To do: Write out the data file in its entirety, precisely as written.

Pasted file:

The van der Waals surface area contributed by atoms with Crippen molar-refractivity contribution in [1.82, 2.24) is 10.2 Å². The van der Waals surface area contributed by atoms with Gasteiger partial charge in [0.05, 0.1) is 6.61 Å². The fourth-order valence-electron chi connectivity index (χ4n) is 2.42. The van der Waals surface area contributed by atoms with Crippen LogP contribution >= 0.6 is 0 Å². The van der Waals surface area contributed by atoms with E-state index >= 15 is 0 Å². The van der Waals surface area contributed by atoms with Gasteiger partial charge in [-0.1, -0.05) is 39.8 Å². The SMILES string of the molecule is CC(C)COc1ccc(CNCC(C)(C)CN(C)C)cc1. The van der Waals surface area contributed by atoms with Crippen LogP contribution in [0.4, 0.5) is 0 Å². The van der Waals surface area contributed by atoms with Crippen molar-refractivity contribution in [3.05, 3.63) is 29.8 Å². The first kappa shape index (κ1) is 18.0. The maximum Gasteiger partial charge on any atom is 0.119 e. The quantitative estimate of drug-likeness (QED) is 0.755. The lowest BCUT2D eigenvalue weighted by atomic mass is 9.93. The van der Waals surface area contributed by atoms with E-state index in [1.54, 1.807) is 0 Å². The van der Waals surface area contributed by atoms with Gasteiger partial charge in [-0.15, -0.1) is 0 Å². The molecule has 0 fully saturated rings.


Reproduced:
The van der Waals surface area contributed by atoms with Crippen molar-refractivity contribution in [1.82, 2.24) is 10.2 Å². The van der Waals surface area contributed by atoms with Gasteiger partial charge in [0.05, 0.1) is 6.61 Å². The fourth-order valence-electron chi connectivity index (χ4n) is 2.42. The van der Waals surface area contributed by atoms with Crippen LogP contribution >= 0.6 is 0 Å². The van der Waals surface area contributed by atoms with E-state index >= 15 is 0 Å². The van der Waals surface area contributed by atoms with Gasteiger partial charge in [-0.1, -0.05) is 39.8 Å². The SMILES string of the molecule is CC(C)COc1ccc(CNCC(C)(C)CN(C)C)cc1. The van der Waals surface area contributed by atoms with Crippen LogP contribution in [0.4, 0.5) is 0 Å². The van der Waals surface area contributed by atoms with Crippen molar-refractivity contribution in [3.05, 3.63) is 29.8 Å². The first kappa shape index (κ1) is 18.0. The maximum Gasteiger partial charge on any atom is 0.119 e. The quantitative estimate of drug-likeness (QED) is 0.755. The lowest BCUT2D eigenvalue weighted by atomic mass is 9.93. The van der Waals surface area contributed by atoms with E-state index in [1.54, 1.807) is 0 Å². The van der Waals surface area contributed by atoms with Gasteiger partial charge in [-0.15, -0.1) is 0 Å². The molecule has 0 fully saturated rings.